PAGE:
August 26, 2022
Over the past 25 years, the fish haven’t changed, but I certainly have.
When I was in my twenties, I could get up at 3 am, drive three hours, fish until dark, drive home and be ready for work early the next day. It didn’t matter if it was 8 degrees, 98 degrees, pouring rain or dry as the desert. I was ready.
Now, at 52, I’m not so mad at them. Everything moves a little bit slower, and my bones are a little bit creakier. That doesn’t mean that everything’s worse when it comes to fishing, though. I know more than I did then and don’t waste as much time. Because my financial position is less precarious, I can not only afford better gear, but don’t need to consider sleeping in my tow vehicle or at a super-sketchy motel.
Whether you’re 52, 62 or 92, it’s possible to maximize your fishing success by minimizing your limitations. Here are a few things to consider:
Exercise – Whether or not it’s a “sport,” fishing is surprisingly hard on your body. Between pounding through waves, standing up all day, contorting your body to land trophy fish, there’s no shame in feeling sore at the end of a long day on the water. Of course, a proper fitness routine is key not only to being a good angler, but also to everyday life. The amount of time and energy you have to put into fitness may vary, but if you’re just getting started, don’t focus on brute strength. Instead, cardiovascular fitness, core exercises and flexibility are key—you might even want to consider yoga, which will make you limber and get you in the right mindset to remain mentally calm. Other anglers might consider it odd when they see you stretching at the boat ramp in the morning, but it’s far better than pulling a muscle and missing or losing a big fish.
Food – For some anglers, eating like crap is a way of life. There are gas station biscuits in the morning, candy bars in the boat, and fried food at night. In my twenties, a Pop Tart on the way to the ramp got me through much of the day. Now, even when my eating isn’t super-healthy, I make sure to get some protein – eggs and a lean breakfast meat—to keep my mind clear and my energy level. Sugar gives me a rush but wears off quickly. Also, after decades of being a Dr Pepper fiend, I haven’t given it up, but I try to match them at least one-for-one with water.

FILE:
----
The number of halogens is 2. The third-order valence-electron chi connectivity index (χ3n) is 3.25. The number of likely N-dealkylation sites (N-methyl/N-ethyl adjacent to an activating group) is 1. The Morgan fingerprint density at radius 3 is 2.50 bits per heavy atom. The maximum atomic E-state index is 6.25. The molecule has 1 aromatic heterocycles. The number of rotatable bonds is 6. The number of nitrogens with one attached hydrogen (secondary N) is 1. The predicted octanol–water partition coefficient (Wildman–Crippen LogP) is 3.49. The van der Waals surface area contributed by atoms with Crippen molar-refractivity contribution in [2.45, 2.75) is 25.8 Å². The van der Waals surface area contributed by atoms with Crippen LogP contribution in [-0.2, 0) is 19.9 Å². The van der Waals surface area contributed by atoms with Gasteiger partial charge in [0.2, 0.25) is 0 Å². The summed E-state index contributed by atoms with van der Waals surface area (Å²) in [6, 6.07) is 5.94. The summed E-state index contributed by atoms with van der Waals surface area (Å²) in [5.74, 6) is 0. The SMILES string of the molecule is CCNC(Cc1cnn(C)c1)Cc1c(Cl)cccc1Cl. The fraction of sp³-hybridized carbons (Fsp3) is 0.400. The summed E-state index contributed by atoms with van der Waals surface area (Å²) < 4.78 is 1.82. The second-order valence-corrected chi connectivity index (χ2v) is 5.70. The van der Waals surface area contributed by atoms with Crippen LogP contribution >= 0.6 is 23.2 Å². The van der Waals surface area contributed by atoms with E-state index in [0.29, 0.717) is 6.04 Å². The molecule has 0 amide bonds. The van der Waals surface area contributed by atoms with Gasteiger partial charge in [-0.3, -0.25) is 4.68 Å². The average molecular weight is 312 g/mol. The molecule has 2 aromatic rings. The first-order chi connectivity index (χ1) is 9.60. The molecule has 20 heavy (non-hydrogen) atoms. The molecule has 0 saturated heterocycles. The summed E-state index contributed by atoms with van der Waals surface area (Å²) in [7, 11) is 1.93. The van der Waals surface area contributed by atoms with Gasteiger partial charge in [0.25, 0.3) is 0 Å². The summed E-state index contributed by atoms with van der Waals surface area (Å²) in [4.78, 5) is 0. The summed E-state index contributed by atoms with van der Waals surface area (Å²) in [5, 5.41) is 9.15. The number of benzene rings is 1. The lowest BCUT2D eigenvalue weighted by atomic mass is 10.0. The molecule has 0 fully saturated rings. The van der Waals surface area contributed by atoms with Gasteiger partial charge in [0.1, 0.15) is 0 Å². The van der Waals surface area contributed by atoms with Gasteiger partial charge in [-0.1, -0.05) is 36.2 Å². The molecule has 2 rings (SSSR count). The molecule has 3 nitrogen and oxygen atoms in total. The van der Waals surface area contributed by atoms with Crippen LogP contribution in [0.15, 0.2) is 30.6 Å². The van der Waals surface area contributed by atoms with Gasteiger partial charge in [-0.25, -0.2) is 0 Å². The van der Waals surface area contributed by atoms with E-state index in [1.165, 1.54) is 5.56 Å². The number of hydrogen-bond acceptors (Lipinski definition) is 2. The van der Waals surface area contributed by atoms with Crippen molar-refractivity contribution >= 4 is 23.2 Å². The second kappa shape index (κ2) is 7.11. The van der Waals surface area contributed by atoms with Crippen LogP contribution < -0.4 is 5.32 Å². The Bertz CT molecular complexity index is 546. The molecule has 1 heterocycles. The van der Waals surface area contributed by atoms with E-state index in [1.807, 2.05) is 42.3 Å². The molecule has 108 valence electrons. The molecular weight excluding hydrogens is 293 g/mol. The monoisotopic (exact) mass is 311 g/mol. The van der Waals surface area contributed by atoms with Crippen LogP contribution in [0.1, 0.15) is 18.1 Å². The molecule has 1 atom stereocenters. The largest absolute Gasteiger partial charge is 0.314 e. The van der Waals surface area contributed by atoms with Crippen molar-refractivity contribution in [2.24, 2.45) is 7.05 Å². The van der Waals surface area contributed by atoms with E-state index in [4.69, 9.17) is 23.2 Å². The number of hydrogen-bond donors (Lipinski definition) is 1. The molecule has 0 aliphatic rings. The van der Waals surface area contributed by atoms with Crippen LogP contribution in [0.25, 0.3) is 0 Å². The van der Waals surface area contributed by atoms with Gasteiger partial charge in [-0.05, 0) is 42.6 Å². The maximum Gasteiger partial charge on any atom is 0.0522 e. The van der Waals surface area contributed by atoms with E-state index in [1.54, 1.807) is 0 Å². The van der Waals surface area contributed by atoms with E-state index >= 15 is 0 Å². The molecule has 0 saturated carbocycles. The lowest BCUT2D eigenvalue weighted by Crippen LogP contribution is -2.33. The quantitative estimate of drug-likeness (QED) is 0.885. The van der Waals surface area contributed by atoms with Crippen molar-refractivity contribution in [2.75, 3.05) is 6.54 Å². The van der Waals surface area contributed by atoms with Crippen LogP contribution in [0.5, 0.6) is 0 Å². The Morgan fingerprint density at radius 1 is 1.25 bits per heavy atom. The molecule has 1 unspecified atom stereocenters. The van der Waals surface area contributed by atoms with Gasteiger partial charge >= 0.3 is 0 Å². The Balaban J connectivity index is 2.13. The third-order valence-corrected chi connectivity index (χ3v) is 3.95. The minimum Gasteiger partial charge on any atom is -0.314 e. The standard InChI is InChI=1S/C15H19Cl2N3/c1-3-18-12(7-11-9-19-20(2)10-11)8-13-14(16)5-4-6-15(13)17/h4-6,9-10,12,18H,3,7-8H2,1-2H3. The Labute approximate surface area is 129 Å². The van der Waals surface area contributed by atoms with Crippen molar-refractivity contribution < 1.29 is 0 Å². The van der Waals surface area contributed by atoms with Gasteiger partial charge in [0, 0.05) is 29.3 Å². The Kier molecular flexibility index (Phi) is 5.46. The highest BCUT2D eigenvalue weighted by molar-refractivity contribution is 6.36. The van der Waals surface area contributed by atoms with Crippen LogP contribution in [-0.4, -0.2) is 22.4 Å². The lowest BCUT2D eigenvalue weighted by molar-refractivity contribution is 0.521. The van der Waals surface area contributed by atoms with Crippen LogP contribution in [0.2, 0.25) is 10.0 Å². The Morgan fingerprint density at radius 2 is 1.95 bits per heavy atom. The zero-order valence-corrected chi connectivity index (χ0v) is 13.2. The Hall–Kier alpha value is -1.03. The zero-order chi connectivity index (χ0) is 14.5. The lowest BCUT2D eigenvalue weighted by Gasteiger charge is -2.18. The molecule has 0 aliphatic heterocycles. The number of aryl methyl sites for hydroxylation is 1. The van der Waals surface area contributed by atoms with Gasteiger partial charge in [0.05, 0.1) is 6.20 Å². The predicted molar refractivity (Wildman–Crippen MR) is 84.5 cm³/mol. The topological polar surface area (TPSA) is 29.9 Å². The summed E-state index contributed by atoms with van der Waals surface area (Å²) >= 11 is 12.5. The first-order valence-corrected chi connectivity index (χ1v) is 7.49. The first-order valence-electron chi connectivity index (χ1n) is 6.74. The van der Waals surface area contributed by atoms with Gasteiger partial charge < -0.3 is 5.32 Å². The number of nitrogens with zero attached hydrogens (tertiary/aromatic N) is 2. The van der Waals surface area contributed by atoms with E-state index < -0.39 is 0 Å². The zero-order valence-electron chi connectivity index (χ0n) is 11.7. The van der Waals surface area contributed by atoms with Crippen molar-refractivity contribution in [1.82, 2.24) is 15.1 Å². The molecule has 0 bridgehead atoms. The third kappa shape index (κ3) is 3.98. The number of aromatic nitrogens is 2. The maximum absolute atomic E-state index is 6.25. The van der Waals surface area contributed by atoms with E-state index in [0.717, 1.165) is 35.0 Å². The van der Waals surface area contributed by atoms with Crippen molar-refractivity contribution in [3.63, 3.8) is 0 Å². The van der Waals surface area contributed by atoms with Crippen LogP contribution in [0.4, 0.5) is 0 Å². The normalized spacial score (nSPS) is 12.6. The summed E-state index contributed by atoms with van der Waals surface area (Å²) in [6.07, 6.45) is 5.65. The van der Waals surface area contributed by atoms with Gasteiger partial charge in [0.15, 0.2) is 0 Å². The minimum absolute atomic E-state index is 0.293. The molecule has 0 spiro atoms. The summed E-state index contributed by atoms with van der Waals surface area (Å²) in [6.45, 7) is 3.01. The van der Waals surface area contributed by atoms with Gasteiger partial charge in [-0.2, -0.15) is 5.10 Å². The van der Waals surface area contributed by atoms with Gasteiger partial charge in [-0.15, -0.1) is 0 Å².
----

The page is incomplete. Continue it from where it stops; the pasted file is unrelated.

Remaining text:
Sleep – As noted above, in decades gone by, I could operate on minimal sleep without losing effectiveness. Today I swear by getting at least seven or eight hours a night. I can tell even when driving to the ramp that I’m more energized and less dependent on caffeine. But it’s not just the quantity of sleep, it’s also the quality. I can sleep through just about anything, but curled up in the driver’s seat, or on a hotel bed that reeks of cigarette smoke doesn’t get the job done. Maybe for one night, but not if I’m looking for consistent rest. If you’re stuck in those positions, bring a familiar pillow or blanket, or even a sleep mask, to cut down on the interference.
Shoes – Footwear has become a big, big deal for me. After fishing in flip flops or sandals or even barefoot for a long time, with no ill effects. Eventually, though, my weight and plantar fasciitis got the better of me. After a day of standing on one leg running the trolling motor, I came home to serious heel pain. The answer was not only shoes made for running or walking, but those made specifically for people with foot issues. Brands like Hoka One One, On Cloud, Brooks and New Balance have made great strides in helping us prevent or minimize discomfort or injury. I also value good traction, since I’m unlikely to ever use a butt seat.
Glasses – You’ve worn quality polarized glasses for years, but whether or not you’ve worn prescription eyewear before it may be time to consider it. I noticed it when I strung up 20 rods for a magazine tackle test and noticed that I’d missed at least one guide on several of them. Knot tying gets tougher, too. It may be time to get something corrective to help you see things more clearly.
Headwear – I’ve been a baseball hat guy for years, adding a buff in the past decade. Any skin damage that happened before can’t be reversed, but future damage can be prevented. I came home from one recent trip with the top of my head itching. I couldn’t figure out what it was until I realized that I’d gotten a sunburn on the top of my head through my relative recent “solar panel” up there. Now I try not to wear a mesh-backed hat as much.
Don’t Do Dumb Stuff – If you used to leap off your trailered boat into the parking lot, or take a running jump to go from the deck of your boat to the marina dock, reconsider some of those choices. Not only is there the potential to really look stupid, but you could suffer a major injury by assuming that your 50 year old self can do what your 20 year old self could. It’s just not worth it. The clock may be ticking, but you still have time to do things right.
At 76 years old, Rick Clunn continues to compete on the Bassmaster Elite Series. He won major events—against generally much younger fields—at 69 and 72 years old. Part of his success is because he’s a once-in-a-generation angler, but it also comes down to the fact that he’s taken care of his body, and developed a unique mental approach to the sport. Self-care is as important as casting ability, and finding a personalized strategy will allow any ardent angler to continue catching fish well into senior citizenship.